Regarding Canning: the result is largely what I expected, swing to Labor was lager in Armadale than Mandurah or the rural land

  8. M. Mulcair
    Thanks for your response. Agree 100% about Armidale. Ben said a few similar things in his results summary, which i hadn’t read before i posted. Agree also about Burt. It will be interesting to see whether Cowan or Burt ends up being the most marginal seat, in reality.
    Matt Keogh may have already embedded a 1/3 rd of a sophomore swing. However he would be wise to keep all fed labor MPs out of his new electorate (Burt), & only campaign on local , & state issues.
    WRT to the determination. Perhaps the issue will be whether the ACT grows enough to get a 3rd
    seat?. it will be interesting.
    You would know better than i, however i find it difficult to imagine the abolition of Hindmarsh, for a few reasons. What about say Makin ?.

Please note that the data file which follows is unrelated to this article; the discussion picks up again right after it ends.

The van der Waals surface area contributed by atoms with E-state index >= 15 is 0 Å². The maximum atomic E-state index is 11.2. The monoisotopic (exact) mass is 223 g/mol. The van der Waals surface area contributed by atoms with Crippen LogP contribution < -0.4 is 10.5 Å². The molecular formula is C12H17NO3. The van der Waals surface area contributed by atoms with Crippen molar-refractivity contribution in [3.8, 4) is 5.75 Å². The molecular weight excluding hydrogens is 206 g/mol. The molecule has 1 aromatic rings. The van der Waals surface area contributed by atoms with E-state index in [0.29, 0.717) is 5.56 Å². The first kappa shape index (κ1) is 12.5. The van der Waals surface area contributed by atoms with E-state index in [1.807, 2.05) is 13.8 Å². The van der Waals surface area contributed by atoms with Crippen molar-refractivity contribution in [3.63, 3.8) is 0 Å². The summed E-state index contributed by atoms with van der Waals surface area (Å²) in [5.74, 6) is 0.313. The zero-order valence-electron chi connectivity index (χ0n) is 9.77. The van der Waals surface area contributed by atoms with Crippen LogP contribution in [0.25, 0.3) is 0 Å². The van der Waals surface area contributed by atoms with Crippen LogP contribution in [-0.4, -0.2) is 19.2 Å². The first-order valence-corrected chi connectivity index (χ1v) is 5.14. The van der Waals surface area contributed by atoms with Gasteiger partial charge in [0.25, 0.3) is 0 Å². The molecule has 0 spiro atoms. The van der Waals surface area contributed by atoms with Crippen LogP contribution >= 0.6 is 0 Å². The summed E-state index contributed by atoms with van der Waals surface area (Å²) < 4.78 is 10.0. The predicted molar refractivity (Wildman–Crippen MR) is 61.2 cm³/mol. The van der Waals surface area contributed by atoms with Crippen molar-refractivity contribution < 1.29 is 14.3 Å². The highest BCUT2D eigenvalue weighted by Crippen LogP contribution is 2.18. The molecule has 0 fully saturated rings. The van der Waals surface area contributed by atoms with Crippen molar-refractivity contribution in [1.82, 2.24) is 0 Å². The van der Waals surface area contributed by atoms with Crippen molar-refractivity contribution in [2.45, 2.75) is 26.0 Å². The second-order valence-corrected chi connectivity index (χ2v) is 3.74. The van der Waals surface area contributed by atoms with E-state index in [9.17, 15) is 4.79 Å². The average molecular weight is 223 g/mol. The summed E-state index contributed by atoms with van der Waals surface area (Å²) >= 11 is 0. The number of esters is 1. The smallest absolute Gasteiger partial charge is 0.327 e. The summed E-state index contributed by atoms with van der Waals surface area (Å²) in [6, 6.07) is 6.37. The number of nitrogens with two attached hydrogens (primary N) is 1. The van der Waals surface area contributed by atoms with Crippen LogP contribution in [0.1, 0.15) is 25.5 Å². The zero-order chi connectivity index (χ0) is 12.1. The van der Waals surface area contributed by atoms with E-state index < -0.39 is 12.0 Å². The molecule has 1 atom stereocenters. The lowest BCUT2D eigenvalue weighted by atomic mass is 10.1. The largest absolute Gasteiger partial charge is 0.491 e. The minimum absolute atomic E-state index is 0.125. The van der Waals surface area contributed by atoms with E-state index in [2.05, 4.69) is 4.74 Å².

cheers WD

  9. Goosh Goosh
    Quite right.
    Out of idle curiosity what makes the north more “bogan central” than say Port Adelaide !!??

  10. Observer
    Your observation is typically myopic,facile,simplistic, negative, & personal. All of which exemplifies the left’s current approach. Witness the pathetic QT performance last week. If Labor hope to even hold their ground at the next election, they will need to acknowledge the nation’s fatigue, & contempt,for,& with negative, personal, adversarial politics.
    Clearly the Canning result was more interesting, complex, & nuanced than you would care to admit, or perhaps comprehend ?

  11. WD,